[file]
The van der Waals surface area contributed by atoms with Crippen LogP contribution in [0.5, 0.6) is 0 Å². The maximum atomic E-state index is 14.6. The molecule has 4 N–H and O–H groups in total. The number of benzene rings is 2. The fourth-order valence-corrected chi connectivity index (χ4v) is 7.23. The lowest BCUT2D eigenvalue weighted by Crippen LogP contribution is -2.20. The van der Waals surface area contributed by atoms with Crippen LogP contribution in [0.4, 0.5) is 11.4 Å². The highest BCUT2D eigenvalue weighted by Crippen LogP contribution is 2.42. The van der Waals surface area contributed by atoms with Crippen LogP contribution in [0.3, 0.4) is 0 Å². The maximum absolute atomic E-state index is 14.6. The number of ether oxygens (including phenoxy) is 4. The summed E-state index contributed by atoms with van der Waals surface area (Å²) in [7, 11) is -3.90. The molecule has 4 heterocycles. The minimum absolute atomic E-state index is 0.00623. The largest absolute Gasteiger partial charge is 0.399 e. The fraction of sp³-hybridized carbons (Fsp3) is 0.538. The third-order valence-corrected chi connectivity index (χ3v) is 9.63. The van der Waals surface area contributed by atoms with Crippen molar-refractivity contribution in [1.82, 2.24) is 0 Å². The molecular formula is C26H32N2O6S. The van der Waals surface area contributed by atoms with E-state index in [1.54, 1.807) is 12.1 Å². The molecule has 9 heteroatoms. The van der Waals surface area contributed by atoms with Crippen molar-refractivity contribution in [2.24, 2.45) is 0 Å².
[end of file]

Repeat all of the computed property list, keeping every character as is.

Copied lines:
The van der Waals surface area contributed by atoms with Crippen LogP contribution in [0.5, 0.6) is 0 Å². The maximum atomic E-state index is 14.6. The molecule has 4 N–H and O–H groups in total. The number of benzene rings is 2. The fourth-order valence-corrected chi connectivity index (χ4v) is 7.23. The lowest BCUT2D eigenvalue weighted by Crippen LogP contribution is -2.20. The van der Waals surface area contributed by atoms with Crippen LogP contribution in [0.4, 0.5) is 11.4 Å². The highest BCUT2D eigenvalue weighted by Crippen LogP contribution is 2.42. The van der Waals surface area contributed by atoms with Crippen LogP contribution in [0.3, 0.4) is 0 Å². The maximum absolute atomic E-state index is 14.6. The number of ether oxygens (including phenoxy) is 4. The summed E-state index contributed by atoms with van der Waals surface area (Å²) in [7, 11) is -3.90. The molecule has 4 heterocycles. The minimum absolute atomic E-state index is 0.00623. The largest absolute Gasteiger partial charge is 0.399 e. The fraction of sp³-hybridized carbons (Fsp3) is 0.538. The third-order valence-corrected chi connectivity index (χ3v) is 9.63. The van der Waals surface area contributed by atoms with Crippen molar-refractivity contribution in [1.82, 2.24) is 0 Å². The molecular formula is C26H32N2O6S. The van der Waals surface area contributed by atoms with E-state index in [1.54, 1.807) is 12.1 Å². The molecule has 9 heteroatoms. The van der Waals surface area contributed by atoms with Crippen molar-refractivity contribution in [2.24, 2.45) is 0 Å².